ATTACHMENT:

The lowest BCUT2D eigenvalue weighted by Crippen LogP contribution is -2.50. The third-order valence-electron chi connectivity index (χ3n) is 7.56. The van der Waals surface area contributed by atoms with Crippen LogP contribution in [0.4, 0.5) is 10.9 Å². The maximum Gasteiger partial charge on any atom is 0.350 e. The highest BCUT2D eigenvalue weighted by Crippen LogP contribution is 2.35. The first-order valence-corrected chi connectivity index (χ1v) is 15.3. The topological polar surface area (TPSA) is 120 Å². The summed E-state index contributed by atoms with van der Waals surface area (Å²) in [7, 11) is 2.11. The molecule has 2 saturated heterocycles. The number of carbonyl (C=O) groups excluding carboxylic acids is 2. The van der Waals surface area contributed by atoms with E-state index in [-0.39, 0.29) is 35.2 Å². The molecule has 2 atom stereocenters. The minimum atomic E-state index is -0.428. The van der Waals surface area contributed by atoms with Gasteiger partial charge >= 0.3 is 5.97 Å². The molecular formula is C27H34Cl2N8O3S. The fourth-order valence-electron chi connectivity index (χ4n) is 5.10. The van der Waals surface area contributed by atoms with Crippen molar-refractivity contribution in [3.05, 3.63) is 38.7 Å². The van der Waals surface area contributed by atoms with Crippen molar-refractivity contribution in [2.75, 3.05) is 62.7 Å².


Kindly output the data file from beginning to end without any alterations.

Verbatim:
The lowest BCUT2D eigenvalue weighted by Crippen LogP contribution is -2.50. The third-order valence-electron chi connectivity index (χ3n) is 7.56. The van der Waals surface area contributed by atoms with Crippen LogP contribution in [0.4, 0.5) is 10.9 Å². The maximum Gasteiger partial charge on any atom is 0.350 e. The highest BCUT2D eigenvalue weighted by Crippen LogP contribution is 2.35. The first-order valence-corrected chi connectivity index (χ1v) is 15.3. The topological polar surface area (TPSA) is 120 Å². The summed E-state index contributed by atoms with van der Waals surface area (Å²) in [7, 11) is 2.11. The molecule has 2 saturated heterocycles. The number of carbonyl (C=O) groups excluding carboxylic acids is 2. The van der Waals surface area contributed by atoms with E-state index in [-0.39, 0.29) is 35.2 Å². The molecule has 2 atom stereocenters. The minimum atomic E-state index is -0.428. The van der Waals surface area contributed by atoms with Gasteiger partial charge >= 0.3 is 5.97 Å². The molecular formula is C27H34Cl2N8O3S. The fourth-order valence-electron chi connectivity index (χ4n) is 5.10. The van der Waals surface area contributed by atoms with Crippen molar-refractivity contribution in [3.05, 3.63) is 38.7 Å². The van der Waals surface area contributed by atoms with Crippen molar-refractivity contribution in [2.75, 3.05) is 62.7 Å².